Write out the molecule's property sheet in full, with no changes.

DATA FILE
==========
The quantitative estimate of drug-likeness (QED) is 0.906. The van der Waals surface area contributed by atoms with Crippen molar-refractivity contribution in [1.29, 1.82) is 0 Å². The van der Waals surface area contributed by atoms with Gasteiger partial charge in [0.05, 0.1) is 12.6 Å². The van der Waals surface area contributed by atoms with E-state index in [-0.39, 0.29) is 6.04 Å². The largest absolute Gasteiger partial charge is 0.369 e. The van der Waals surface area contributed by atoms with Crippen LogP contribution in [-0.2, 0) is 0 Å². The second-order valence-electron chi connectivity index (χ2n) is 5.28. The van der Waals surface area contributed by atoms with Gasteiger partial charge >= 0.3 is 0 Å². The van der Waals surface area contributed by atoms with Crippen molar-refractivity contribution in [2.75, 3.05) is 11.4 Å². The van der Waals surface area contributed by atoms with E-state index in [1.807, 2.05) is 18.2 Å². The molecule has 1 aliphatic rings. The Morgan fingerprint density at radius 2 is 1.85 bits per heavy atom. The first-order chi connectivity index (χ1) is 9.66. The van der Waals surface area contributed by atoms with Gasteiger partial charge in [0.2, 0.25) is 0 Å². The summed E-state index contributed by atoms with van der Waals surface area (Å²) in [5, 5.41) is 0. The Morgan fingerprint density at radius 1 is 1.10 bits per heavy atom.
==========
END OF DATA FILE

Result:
The quantitative estimate of drug-likeness (QED) is 0.906. The van der Waals surface area contributed by atoms with Crippen molar-refractivity contribution in [1.29, 1.82) is 0 Å². The van der Waals surface area contributed by atoms with Gasteiger partial charge in [0.05, 0.1) is 12.6 Å². The van der Waals surface area contributed by atoms with E-state index in [-0.39, 0.29) is 6.04 Å². The largest absolute Gasteiger partial charge is 0.369 e. The van der Waals surface area contributed by atoms with Crippen LogP contribution in [-0.2, 0) is 0 Å². The second-order valence-electron chi connectivity index (χ2n) is 5.28. The van der Waals surface area contributed by atoms with Gasteiger partial charge >= 0.3 is 0 Å². The van der Waals surface area contributed by atoms with Crippen molar-refractivity contribution in [2.75, 3.05) is 11.4 Å². The van der Waals surface area contributed by atoms with E-state index in [1.807, 2.05) is 18.2 Å². The molecule has 1 aliphatic rings. The Morgan fingerprint density at radius 2 is 1.85 bits per heavy atom. The first-order chi connectivity index (χ1) is 9.66. The van der Waals surface area contributed by atoms with Gasteiger partial charge in [0.2, 0.25) is 0 Å². The summed E-state index contributed by atoms with van der Waals surface area (Å²) in [5, 5.41) is 0. The Morgan fingerprint density at radius 1 is 1.10 bits per heavy atom.